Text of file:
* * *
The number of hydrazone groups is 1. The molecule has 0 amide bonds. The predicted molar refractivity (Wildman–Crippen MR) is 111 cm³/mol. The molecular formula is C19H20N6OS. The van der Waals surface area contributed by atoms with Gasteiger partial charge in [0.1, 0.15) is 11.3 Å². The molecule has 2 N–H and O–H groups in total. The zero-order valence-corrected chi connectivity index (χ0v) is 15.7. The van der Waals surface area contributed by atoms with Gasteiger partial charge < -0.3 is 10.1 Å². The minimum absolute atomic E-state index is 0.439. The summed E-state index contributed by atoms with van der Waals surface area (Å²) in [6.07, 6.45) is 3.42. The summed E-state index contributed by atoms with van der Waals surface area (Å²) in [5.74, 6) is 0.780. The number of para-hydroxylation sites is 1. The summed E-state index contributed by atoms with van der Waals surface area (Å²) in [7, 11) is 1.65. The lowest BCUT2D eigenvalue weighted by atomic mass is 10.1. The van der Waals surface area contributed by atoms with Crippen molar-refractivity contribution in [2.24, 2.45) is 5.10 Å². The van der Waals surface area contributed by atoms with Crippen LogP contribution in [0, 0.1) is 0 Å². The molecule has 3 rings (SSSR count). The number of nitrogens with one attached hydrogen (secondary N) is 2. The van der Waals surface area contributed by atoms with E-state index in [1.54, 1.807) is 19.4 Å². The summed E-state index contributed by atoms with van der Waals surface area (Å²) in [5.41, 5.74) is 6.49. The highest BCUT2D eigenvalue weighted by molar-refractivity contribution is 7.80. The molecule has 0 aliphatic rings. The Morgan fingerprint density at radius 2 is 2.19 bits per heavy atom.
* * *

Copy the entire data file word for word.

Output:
The number of hydrazone groups is 1. The molecule has 0 amide bonds. The predicted molar refractivity (Wildman–Crippen MR) is 111 cm³/mol. The molecular formula is C19H20N6OS. The van der Waals surface area contributed by atoms with Gasteiger partial charge in [0.1, 0.15) is 11.3 Å². The molecule has 2 N–H and O–H groups in total. The zero-order valence-corrected chi connectivity index (χ0v) is 15.7. The van der Waals surface area contributed by atoms with Gasteiger partial charge < -0.3 is 10.1 Å². The minimum absolute atomic E-state index is 0.439. The summed E-state index contributed by atoms with van der Waals surface area (Å²) in [6.07, 6.45) is 3.42. The summed E-state index contributed by atoms with van der Waals surface area (Å²) in [5.74, 6) is 0.780. The number of para-hydroxylation sites is 1. The summed E-state index contributed by atoms with van der Waals surface area (Å²) in [7, 11) is 1.65. The lowest BCUT2D eigenvalue weighted by atomic mass is 10.1. The van der Waals surface area contributed by atoms with Crippen molar-refractivity contribution in [2.24, 2.45) is 5.10 Å². The van der Waals surface area contributed by atoms with Crippen LogP contribution in [0, 0.1) is 0 Å². The molecule has 3 rings (SSSR count). The number of nitrogens with one attached hydrogen (secondary N) is 2. The van der Waals surface area contributed by atoms with E-state index in [1.54, 1.807) is 19.4 Å². The summed E-state index contributed by atoms with van der Waals surface area (Å²) in [5.41, 5.74) is 6.49. The highest BCUT2D eigenvalue weighted by molar-refractivity contribution is 7.80. The molecule has 0 aliphatic rings. The Morgan fingerprint density at radius 2 is 2.19 bits per heavy atom.